All Oral Histories
Waddell was a teacher at Abington Junior High School in Pennsylvania in 1963. One of her students, whose father was a white supremacist, made a cryptic comment on the day of the assassination which later prompted an FBI interview. Recorded May 3, 2016.
The district attorney for Dallas County from 1951 to 1987, Wade was extensively involved in the local Kennedy assassination investigation and later served as chief prosecutor during the Jack Ruby trial. Recorded July 20, 1992.
Mr. Wade passed away on March 1, 2001.
Ten years old in 1963, Wade saw the Kennedy motorcade from the steps of the Old Red Courthouse and heard shots fired in Dealey Plaza. His late father, longtime Dallas District Attorney Henry Wade, was extensively involved in the local assassination investigation and served as chief prosecutor during the Jack Ruby trial. Recorded August 15, 2013.
A Dallas attorney in 1963, Waggoner saw the Kennedy motorcade on Main Street. In March 1964, as the guest of an assistant district attorney, he observed closing arguments in the Jack Ruby trial. Recorded May 1, 2013.
Eight years old in 1963, Wagoner was attending Catholic school in Colorado. His late father, an employee of RCA, was in Washington, D.C., that weekend and witnessed the Kennedy funeral procession. Recorded September 8, 2014.
After a football accident left him paralyzed in 1974, Waldrep founded the Kent Waldrep Paralysis Foundation and helped draft the 1990 Americans with Disabilities Act. His memories were recorded during a public program at The Sixth Floor Museum. Recorded October 25, 2006.
A member of the White House Communications Agency from 1962 to 1964, Walker was stationed in Paris and coordinated direct telephone communication from the White House to European leaders. He was alone in the office when the assassination took place and lost contact with the White House for more than an hour. Recorded July 12, 2007.
A medical researcher and doctor of oral surgery at Parkland Memorial Hospital in 1963, Walker was briefly inside Trauma Room One as an observer during the treatment of President Kennedy. Recorded March 18 and July 26, 2009.
Dr. Walker passed away on April 28, 2011.
A mail sorter at the Terminal Annex building in Dealey Plaza, Walker photographed the presidential motorcade from the corner of Main and Market Streets. On the afternoon of the assassination, he photographed the scene at Dealey Plaza and the Texas Theatre. Walker donated his photographs to The Sixth Floor Museum in 2006. Recorded June 6, 2006, and September 2 and December 16, 2016, and May 2, 2018.
An entertainer in Dallas in 1963, Wall was one of Jack Ruby’s best friends at the time of the assassination. He spoke to Ruby on the phone the day before Oswald’s shooting and was one of the only individuals allowed to visit him in jail. Later, Wall was almost implicated in Jim Garrison’s controversial investigation. Recorded December 28, 1993.
Mr. Wall passed away on November 15, 2010.
In February 1963, Wall successfully completed a 50-mile hike in twelve hours as part of President Kennedy’s popular physical fitness program. He was a first-year high school teacher in Fort Worth at the time of the assassination. Recorded April 8, 2015.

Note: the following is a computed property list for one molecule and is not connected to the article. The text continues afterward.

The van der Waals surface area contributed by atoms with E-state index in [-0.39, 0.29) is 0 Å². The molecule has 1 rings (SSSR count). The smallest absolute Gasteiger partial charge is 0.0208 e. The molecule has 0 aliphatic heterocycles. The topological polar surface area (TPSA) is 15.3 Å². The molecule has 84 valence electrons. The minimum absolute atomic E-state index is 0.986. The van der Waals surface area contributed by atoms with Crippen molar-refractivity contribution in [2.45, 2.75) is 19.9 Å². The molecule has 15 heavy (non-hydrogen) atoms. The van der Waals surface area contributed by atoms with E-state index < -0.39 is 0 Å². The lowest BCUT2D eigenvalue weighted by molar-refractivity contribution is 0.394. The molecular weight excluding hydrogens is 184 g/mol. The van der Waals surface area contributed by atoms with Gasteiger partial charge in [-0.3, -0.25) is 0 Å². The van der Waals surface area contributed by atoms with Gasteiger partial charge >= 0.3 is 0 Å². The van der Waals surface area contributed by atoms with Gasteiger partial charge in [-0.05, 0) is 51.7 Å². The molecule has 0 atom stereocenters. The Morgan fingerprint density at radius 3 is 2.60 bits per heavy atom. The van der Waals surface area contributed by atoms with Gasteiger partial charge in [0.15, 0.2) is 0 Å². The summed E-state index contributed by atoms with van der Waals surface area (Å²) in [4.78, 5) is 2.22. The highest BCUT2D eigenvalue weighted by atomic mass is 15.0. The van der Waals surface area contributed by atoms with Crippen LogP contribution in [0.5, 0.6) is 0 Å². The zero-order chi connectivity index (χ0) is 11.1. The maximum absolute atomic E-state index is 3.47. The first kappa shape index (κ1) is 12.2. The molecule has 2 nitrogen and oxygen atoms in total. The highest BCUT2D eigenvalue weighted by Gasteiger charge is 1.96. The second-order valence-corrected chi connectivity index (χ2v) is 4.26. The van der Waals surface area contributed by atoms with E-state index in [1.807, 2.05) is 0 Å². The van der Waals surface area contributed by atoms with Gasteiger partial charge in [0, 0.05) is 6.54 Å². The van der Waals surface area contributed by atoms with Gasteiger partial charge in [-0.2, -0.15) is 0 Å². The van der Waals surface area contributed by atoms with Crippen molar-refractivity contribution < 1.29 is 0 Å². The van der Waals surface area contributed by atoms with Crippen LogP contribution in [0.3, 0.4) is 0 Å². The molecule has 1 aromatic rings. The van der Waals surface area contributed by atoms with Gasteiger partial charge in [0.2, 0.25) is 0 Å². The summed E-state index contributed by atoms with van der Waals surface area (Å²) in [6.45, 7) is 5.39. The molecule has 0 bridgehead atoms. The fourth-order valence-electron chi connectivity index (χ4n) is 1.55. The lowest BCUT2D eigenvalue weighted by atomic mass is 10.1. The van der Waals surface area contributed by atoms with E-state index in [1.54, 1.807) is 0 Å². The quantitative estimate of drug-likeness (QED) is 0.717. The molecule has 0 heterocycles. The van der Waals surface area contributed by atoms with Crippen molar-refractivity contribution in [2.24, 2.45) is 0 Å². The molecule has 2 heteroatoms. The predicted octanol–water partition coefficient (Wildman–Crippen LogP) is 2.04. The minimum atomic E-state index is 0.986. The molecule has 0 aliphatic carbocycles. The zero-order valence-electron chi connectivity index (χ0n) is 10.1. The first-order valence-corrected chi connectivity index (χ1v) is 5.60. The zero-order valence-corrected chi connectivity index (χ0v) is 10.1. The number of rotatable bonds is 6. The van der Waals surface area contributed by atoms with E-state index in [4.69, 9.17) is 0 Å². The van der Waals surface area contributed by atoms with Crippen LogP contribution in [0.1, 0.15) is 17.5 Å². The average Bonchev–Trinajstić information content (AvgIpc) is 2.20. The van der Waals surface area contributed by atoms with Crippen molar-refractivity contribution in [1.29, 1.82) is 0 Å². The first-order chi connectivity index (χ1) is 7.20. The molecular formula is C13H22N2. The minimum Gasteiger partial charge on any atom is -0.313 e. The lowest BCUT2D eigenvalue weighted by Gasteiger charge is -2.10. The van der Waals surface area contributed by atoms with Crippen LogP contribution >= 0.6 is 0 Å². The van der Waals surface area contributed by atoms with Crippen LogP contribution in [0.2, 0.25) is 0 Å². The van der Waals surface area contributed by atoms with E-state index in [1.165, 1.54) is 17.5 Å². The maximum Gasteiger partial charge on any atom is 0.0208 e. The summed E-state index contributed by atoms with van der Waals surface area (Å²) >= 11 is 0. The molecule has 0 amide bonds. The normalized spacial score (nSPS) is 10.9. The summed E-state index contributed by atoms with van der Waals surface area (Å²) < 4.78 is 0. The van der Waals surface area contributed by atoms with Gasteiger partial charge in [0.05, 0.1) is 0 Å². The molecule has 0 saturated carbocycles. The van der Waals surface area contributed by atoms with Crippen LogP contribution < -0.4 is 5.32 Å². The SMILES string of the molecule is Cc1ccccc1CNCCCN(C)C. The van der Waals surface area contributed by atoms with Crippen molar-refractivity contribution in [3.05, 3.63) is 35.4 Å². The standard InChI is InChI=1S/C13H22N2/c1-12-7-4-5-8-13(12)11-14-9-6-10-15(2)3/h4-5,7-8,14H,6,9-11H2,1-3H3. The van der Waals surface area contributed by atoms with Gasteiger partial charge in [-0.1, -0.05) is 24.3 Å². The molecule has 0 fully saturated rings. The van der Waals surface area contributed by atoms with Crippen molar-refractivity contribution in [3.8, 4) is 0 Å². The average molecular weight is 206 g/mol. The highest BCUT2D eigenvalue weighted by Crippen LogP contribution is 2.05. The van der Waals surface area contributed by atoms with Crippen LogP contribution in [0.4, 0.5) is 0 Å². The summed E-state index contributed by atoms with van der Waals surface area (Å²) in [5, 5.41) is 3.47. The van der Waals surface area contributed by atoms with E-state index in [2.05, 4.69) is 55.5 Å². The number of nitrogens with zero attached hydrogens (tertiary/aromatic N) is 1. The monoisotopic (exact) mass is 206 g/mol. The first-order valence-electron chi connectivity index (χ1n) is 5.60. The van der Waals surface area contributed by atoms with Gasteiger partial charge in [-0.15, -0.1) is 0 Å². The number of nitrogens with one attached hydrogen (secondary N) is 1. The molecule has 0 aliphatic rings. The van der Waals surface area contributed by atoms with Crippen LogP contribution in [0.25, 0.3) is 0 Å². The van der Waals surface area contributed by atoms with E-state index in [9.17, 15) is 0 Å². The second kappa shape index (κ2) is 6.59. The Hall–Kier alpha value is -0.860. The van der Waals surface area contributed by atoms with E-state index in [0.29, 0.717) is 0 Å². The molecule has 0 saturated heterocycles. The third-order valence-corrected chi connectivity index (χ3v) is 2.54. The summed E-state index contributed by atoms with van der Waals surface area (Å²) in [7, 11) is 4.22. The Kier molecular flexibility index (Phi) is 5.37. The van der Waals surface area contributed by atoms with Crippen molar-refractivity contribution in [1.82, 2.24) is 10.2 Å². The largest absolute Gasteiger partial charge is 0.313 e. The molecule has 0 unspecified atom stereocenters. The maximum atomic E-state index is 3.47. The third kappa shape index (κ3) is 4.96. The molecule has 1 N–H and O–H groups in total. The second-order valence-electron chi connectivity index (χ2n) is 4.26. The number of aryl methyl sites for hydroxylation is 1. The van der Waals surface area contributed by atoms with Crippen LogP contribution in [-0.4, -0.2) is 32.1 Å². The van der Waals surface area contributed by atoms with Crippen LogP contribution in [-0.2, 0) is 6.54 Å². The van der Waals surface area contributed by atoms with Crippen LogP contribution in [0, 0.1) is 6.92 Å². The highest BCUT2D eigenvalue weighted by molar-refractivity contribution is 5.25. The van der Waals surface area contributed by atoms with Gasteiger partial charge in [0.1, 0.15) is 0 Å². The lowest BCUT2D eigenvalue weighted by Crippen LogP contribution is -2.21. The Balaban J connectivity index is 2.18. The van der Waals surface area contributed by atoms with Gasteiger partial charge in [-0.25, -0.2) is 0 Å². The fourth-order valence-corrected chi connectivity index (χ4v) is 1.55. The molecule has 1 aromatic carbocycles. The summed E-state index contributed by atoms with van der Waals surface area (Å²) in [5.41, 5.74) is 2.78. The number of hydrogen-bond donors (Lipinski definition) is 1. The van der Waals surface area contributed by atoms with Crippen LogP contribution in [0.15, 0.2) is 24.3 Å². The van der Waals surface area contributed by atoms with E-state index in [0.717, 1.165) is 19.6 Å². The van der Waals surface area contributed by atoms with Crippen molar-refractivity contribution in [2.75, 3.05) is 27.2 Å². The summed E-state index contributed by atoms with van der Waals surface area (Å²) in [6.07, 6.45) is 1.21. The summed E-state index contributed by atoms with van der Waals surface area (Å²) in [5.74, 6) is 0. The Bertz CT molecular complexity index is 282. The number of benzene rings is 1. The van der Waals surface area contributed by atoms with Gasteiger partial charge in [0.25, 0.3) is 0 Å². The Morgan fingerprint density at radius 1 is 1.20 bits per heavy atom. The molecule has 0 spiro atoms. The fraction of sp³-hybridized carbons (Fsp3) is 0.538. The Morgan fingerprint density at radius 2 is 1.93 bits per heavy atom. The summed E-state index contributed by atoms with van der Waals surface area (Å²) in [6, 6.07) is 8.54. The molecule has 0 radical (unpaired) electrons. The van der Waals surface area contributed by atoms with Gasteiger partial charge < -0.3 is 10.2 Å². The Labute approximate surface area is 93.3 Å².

Traveling with a group of fellow high school seniors on November 22, 1963, Wallace saw the Kennedys at Dallas Love Field and again on Stemmons Freeway moments after the assassination. With his friends, Wallace waited outside Parkland’s Emergency Room in the aftermath. Recorded June 29, 1989, and September 11, 2014.
An Oak Cliff high school student, Wallace went to Parkland Memorial Hospital after the assassination and briefly saw the inside of the Kennedy limousine. Recorded July 21, 2010.
A native of Johannesburg, South Africa, Wallach was deeply impacted by the Kennedy assassination. She immigrated to the United States in the late 1980s. Recorded July 19, 2019.
Wallentine’s daughter observed the Kennedy motorcade in Dallas. She called her mother shortly after the parade passed her location and learned of the assassination. Recorded September 4, 2014.
A producer of presidential campaign buttons and posters for more than three decades, Warlick is the owner of White House Gifts, a souvenir store located within one hundred feet of the White House in Washington, D.C. Warlick, a longtime collector of Kennedy and presidential memorabilia, maintains several touring historical exhibitions across the United States. Recorded June 13, 2018.
Born ten years after the Kennedy assassination, Warner is an active collector of memorabilia associated with presidential assassinations. His interest extends to personal model-making projects, including an intricate scale replica of the sixth floor “sniper’s nest” of the Texas School Book Depository. Recorded March 9, 2017.
A Dallas firefighter in 1963, Warnock was sent to the sixth floor of the Texas School Book Depository immediately after the assassination. His memories of the sniper’s perch differ from those of police investigators. Recorded May 24, 2001.
Mr. Warnock passed away on May 18, 2017.
A sophomore at Thomas Jefferson High School in 1963, Warren captured a color home movie of the presidential party’s arrival at Dallas Love Field. His film gained international attention after it was donated to The Sixth Floor Museum in 2010. Recorded January 22, 2010, and August 3, 2016.
Warren was city editor at the Mandan Pioneer in Mandan, North Dakota, at the time of the assassination. He was inspired by news coverage of the Kennedy assassination to pursue a career in radio and television. Recorded February 15, 2019.
As a twenty-year-old, Warren moved to Dallas from Brooklyn, New York, in 1963. She was working in the Purse Building at 601 Elm Street at the time of the assassination. Recorded August 29, 2019.